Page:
Media

Could the Riots in England Have Been Averted?

The rioting and rampages that spread across English cities last week have caused severe property destruction and raised public alarm. Writing in London's Guardian, community organizer Stafford Scott describes how he was among the group that on August 6 sought information from the police in Tottenham, a poorer section of London. They wanted an official statement on whether Mark Duggan had been killed by police bullets, as had been reported in the news.

All we really wanted was an explanation of what was going on. We needed to hear directly from the police. We waited for hours outside the station for a senior officer to speak with the family, in a demonstration led by young women. A woman-only delegation went into the station, as we wanted to ensure that this did not become confrontational. It was when the young women, many with children, decided to call it a day that the atmosphere changed, and guys in the crowd started to voice and then act out their frustrations.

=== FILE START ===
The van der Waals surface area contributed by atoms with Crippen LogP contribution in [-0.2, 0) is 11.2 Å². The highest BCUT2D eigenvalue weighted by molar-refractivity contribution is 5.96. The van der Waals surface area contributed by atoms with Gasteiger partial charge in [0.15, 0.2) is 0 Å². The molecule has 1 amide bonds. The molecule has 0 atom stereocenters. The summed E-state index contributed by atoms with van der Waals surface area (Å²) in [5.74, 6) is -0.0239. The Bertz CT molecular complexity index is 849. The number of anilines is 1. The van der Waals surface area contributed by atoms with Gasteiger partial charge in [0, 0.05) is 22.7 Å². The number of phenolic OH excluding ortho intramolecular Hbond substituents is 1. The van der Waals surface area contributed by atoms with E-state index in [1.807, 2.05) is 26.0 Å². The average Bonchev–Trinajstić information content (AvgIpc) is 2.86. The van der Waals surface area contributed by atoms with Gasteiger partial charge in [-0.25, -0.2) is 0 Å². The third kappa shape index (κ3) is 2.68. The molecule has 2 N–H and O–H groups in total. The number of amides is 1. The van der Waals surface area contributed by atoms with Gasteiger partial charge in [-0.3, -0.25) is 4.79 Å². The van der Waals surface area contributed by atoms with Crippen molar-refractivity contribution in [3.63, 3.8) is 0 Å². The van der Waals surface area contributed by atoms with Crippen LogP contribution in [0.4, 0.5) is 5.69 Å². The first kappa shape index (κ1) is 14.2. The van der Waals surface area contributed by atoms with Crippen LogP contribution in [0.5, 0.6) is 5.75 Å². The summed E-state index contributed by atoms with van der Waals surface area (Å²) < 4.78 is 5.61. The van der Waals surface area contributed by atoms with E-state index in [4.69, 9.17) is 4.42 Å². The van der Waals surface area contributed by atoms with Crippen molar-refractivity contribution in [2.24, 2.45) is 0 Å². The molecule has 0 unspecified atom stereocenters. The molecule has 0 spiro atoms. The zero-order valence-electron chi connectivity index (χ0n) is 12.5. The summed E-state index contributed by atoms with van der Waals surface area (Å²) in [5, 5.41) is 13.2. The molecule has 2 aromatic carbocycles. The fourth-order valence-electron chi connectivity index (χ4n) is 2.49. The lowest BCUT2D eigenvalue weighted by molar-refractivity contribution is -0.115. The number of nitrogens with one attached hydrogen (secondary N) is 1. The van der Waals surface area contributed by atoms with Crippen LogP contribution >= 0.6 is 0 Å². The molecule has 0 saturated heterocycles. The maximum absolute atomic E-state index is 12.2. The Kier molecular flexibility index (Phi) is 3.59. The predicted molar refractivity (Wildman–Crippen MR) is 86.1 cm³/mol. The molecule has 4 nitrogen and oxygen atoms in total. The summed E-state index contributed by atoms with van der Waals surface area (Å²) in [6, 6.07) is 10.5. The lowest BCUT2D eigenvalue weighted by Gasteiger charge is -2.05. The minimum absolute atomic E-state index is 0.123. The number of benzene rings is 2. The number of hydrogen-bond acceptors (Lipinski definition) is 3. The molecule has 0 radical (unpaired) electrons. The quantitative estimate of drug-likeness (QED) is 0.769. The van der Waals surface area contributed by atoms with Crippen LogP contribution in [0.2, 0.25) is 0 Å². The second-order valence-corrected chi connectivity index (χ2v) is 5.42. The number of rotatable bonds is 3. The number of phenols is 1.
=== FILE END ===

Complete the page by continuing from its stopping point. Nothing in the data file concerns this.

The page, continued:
This event is what most media accounts have identified as the spark that set England on fire, which has caught the world by surprise. Yet, says Scott, "If the rioting was a surprise, people weren't looking."

I'm Not that Kind of Feminist

Over the past few weeks various news outlets have run stories on the so-called feminism of Sarah Palin and Michele Bachmann. Typical of the media, in order to make that claim, they, of course, had to assume that any woman doing anything in public equals some sort of feminist revolution. It is, however, a rapidly spreading idea. If the concept of successful women must be blamed on feminist action, then successful conservative women must be the result of feminism as well. Granted this new definition of "feminist" is, as Lisa Miller wrote for the Washington Post, "a fiscally conservative, pro-life butt-kicker in public, a cooperative helpmate at home, and a Christian wife and mother, above all." But apparently it's still feminism.

While many from the left were outraged by the idea of associating these arch-conservatives, who stand against many of the things historical feminists have supported, with feminism, others supported the idea. Naomi Wolf, who seems to have a love/hate relationship with feminism, wrote that the problem some have with calling those women feminists is that we don't understand the history of feminism. She argues (rightly in my opinion) that feminism has only become associated with leftist agendas since the 1960's, but was, in its origins, more balanced and open to conservative values. But then she explains her reasoning why: